Optimizing your site for goal-oriented visitors
When your visitors are willing to dive deeply into the information process (high levels of motivation) and are equipped with the necessary cognitive resources (ability), they will focus all their attention on the process.
This means that they will ignore distractions (commercial ads will be broadly ignored, featured elements will go unnoticed, etc.), take the minimum steps necessary to reach their goal, and rely on as much information as they can retrieve.
You can convert these visitors by providing navigation tools and search abilities that allow them to complete their tasks as quickly and easily as possible. It is also crucial that you equip goal-oriented visitors with all the information they need to make a calculated decision – including customer reviews, easy access to website assets, and even information from other websites.
Optimizing your site for unintentional visitors
When visitors are unwilling or unable to process the featured content, they subconsciously use simple rules of thumb called heuristics to infer the validity of the content they are exposed to.
Examples of such rules might include: “Messages with many arguments are more likely to be valid than messages with fewer arguments”; or “A message coming from a man dressed like a doctor may seem more valid than the exact same message coming from a guy in shorts.”
In addition, due to emotion-based processing, these visitors will pay attention to colorful images, embedded video, attractive headlines and catchy slogans. In order to appeal to these visitors, the website should be colorful and attractive, have a limited amount of information and details and use a lot of imagery and video.
Associative linkage is another winning tactic for keeping unintentional visitors engaged. In the absence of a defined goal, the visitors’ behavior can be directed by associations that link one idea to another. Associative linkage that is bound hand in hand with the visitor’s association system can greatly increase these visitors’ engagement time.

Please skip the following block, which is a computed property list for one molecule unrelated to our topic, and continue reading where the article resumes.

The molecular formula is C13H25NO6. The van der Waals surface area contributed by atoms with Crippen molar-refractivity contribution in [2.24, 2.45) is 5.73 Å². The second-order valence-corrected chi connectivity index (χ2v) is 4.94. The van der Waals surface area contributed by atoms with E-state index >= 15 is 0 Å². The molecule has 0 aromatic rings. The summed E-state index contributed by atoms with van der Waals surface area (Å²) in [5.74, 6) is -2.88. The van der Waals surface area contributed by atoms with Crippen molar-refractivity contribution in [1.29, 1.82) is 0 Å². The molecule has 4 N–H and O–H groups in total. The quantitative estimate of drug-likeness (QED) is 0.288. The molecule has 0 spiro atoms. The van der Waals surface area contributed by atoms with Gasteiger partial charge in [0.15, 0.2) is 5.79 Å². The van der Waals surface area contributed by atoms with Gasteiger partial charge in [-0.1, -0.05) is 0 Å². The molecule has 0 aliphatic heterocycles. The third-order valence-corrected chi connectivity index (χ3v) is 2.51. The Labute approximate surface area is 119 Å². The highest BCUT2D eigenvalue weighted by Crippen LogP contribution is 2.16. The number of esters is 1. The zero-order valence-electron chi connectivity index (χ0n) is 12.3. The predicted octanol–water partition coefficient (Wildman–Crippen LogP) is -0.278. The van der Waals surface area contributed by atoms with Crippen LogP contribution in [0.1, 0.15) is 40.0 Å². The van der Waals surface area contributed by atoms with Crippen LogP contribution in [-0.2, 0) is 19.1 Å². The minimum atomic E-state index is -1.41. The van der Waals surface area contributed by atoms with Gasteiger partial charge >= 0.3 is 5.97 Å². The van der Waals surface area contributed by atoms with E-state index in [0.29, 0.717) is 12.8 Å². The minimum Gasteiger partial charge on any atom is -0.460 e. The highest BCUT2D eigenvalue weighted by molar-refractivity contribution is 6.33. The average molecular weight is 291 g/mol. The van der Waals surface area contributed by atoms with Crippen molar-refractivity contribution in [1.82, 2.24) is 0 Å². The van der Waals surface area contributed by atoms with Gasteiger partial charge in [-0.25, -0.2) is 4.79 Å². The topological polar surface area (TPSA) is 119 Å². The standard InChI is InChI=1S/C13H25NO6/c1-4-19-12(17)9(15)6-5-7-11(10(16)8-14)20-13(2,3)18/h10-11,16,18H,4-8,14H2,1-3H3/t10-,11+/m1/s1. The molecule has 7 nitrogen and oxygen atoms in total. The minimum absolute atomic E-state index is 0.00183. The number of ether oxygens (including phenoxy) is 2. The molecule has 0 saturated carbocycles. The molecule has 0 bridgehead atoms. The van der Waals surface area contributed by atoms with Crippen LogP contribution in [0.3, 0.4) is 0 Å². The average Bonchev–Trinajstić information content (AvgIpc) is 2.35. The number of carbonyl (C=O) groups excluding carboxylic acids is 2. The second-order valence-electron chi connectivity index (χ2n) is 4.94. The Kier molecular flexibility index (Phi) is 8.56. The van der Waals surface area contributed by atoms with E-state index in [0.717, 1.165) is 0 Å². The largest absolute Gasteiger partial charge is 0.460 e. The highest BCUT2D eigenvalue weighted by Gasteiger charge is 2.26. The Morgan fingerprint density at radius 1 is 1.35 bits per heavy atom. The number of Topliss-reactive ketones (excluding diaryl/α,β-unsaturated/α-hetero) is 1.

For example, visitors to sites like Buzzfeed and Facebook generally don’t have a specific goal in mind, but are looking for amusement during a work break or at the end of the day. Smart websites know how to grab these visitors for long periods of time by posting links to very similar content at the bottom of each article, leading the visitors to go from one article of interest to the next.
E-commerce sites like Amazon and half.com are also frequented by visitors just looking to kill time, and the most successful ones use mechanisms such as “Similar items” sections and “Recommended for you” pages that take into account not only the customer’s purchase history but also recent browsing activity.
Besides providing a great service, these sites leverage their visitors’ browsing mode in order to see higher sales than competitors whose sites lack such features.
The article differentiates between two kinds of users – goal oriented and unintentional – but the truth of the matter is that a single user can apply each of the cognitive routes alternately and even shift routes during the same visit.
As such, it is crucial that your site is optimized for both types. In the absence of sufficient levels of stimulation, unintentional visitors will get bored and move on. Similarly, a sense of disorientation can lead your goal-oriented users to abandon your site permanently.
As our digital world moves increasingly towards personalization, the ideal solution would be to meet each visitor’s needs by observing their activated cognitive route, and optimizing their experience accordingly. Until that time comes, we must optimize our websites for both cognitive paths.